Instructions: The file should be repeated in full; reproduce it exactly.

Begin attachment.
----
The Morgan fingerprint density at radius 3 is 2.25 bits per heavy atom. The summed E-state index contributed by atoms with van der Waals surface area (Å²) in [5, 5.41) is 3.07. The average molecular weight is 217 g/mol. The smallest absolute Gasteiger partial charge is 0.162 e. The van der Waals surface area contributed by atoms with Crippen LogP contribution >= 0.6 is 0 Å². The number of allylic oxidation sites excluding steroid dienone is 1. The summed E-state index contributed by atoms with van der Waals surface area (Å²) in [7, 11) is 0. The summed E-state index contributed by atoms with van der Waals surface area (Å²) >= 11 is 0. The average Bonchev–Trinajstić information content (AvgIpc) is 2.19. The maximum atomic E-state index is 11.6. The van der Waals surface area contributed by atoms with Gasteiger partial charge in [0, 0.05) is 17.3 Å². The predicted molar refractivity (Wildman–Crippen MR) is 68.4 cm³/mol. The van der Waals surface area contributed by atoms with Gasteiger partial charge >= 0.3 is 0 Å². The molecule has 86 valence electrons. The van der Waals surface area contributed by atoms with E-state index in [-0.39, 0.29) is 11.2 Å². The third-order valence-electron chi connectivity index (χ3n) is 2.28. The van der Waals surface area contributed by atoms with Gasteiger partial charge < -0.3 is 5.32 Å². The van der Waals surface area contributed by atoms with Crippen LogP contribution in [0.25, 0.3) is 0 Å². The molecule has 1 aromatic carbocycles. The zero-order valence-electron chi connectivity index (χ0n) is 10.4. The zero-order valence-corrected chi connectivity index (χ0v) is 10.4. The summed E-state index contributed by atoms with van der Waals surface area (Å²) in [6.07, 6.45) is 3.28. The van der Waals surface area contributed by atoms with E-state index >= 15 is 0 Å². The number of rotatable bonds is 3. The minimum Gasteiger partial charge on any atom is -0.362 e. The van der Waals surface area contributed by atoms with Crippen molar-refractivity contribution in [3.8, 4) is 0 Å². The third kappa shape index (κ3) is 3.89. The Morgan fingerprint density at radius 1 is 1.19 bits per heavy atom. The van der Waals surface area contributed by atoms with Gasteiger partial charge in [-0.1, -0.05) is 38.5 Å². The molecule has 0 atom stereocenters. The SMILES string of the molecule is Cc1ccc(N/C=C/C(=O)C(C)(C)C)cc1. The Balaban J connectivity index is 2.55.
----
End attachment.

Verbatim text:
The Morgan fingerprint density at radius 3 is 2.25 bits per heavy atom. The summed E-state index contributed by atoms with van der Waals surface area (Å²) in [5, 5.41) is 3.07. The average molecular weight is 217 g/mol. The smallest absolute Gasteiger partial charge is 0.162 e. The van der Waals surface area contributed by atoms with Crippen LogP contribution >= 0.6 is 0 Å². The number of allylic oxidation sites excluding steroid dienone is 1. The summed E-state index contributed by atoms with van der Waals surface area (Å²) in [7, 11) is 0. The summed E-state index contributed by atoms with van der Waals surface area (Å²) >= 11 is 0. The average Bonchev–Trinajstić information content (AvgIpc) is 2.19. The maximum atomic E-state index is 11.6. The van der Waals surface area contributed by atoms with Gasteiger partial charge in [0, 0.05) is 17.3 Å². The predicted molar refractivity (Wildman–Crippen MR) is 68.4 cm³/mol. The van der Waals surface area contributed by atoms with Gasteiger partial charge >= 0.3 is 0 Å². The molecule has 86 valence electrons. The van der Waals surface area contributed by atoms with E-state index in [-0.39, 0.29) is 11.2 Å². The third-order valence-electron chi connectivity index (χ3n) is 2.28. The van der Waals surface area contributed by atoms with Gasteiger partial charge < -0.3 is 5.32 Å². The van der Waals surface area contributed by atoms with Crippen LogP contribution in [0.25, 0.3) is 0 Å². The molecule has 1 aromatic carbocycles. The zero-order valence-electron chi connectivity index (χ0n) is 10.4. The zero-order valence-corrected chi connectivity index (χ0v) is 10.4. The summed E-state index contributed by atoms with van der Waals surface area (Å²) in [6.07, 6.45) is 3.28. The van der Waals surface area contributed by atoms with E-state index >= 15 is 0 Å². The number of rotatable bonds is 3. The minimum Gasteiger partial charge on any atom is -0.362 e. The van der Waals surface area contributed by atoms with Crippen molar-refractivity contribution in [3.8, 4) is 0 Å². The third kappa shape index (κ3) is 3.89. The Morgan fingerprint density at radius 1 is 1.19 bits per heavy atom. The van der Waals surface area contributed by atoms with Gasteiger partial charge in [-0.1, -0.05) is 38.5 Å². The molecule has 0 atom stereocenters. The SMILES string of the molecule is Cc1ccc(N/C=C/C(=O)C(C)(C)C)cc1. The Balaban J connectivity index is 2.55.